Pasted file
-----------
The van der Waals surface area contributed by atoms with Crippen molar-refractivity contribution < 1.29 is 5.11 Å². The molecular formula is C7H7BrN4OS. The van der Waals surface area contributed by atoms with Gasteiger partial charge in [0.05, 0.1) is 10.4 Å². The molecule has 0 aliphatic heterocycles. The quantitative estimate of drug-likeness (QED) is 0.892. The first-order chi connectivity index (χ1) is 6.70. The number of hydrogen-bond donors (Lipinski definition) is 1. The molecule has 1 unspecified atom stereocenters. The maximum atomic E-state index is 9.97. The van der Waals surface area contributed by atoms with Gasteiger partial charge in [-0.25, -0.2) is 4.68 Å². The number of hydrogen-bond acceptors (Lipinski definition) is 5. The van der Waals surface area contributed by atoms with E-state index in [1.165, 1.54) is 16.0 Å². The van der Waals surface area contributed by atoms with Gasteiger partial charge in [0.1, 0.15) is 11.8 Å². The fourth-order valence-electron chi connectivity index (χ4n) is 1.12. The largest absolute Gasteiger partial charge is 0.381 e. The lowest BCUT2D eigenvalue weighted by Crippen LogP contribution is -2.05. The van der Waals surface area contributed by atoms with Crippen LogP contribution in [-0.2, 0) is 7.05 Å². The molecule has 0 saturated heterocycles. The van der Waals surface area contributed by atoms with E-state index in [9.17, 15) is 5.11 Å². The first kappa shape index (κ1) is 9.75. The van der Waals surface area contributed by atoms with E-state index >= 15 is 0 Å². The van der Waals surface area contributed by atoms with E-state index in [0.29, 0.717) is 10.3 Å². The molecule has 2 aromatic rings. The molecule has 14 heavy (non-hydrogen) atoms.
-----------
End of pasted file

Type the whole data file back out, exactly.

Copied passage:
The van der Waals surface area contributed by atoms with Crippen molar-refractivity contribution < 1.29 is 5.11 Å². The molecular formula is C7H7BrN4OS. The van der Waals surface area contributed by atoms with Gasteiger partial charge in [0.05, 0.1) is 10.4 Å². The molecule has 0 aliphatic heterocycles. The quantitative estimate of drug-likeness (QED) is 0.892. The first-order chi connectivity index (χ1) is 6.70. The number of hydrogen-bond donors (Lipinski definition) is 1. The molecule has 1 unspecified atom stereocenters. The maximum atomic E-state index is 9.97. The van der Waals surface area contributed by atoms with Gasteiger partial charge in [-0.25, -0.2) is 4.68 Å². The number of hydrogen-bond acceptors (Lipinski definition) is 5. The van der Waals surface area contributed by atoms with E-state index in [1.165, 1.54) is 16.0 Å². The van der Waals surface area contributed by atoms with Gasteiger partial charge in [0.1, 0.15) is 11.8 Å². The fourth-order valence-electron chi connectivity index (χ4n) is 1.12. The largest absolute Gasteiger partial charge is 0.381 e. The lowest BCUT2D eigenvalue weighted by Crippen LogP contribution is -2.05. The van der Waals surface area contributed by atoms with Crippen LogP contribution in [-0.2, 0) is 7.05 Å². The molecule has 0 saturated heterocycles. The van der Waals surface area contributed by atoms with E-state index in [9.17, 15) is 5.11 Å². The first kappa shape index (κ1) is 9.75. The van der Waals surface area contributed by atoms with E-state index >= 15 is 0 Å². The van der Waals surface area contributed by atoms with E-state index in [0.29, 0.717) is 10.3 Å². The molecule has 2 aromatic rings. The molecule has 14 heavy (non-hydrogen) atoms.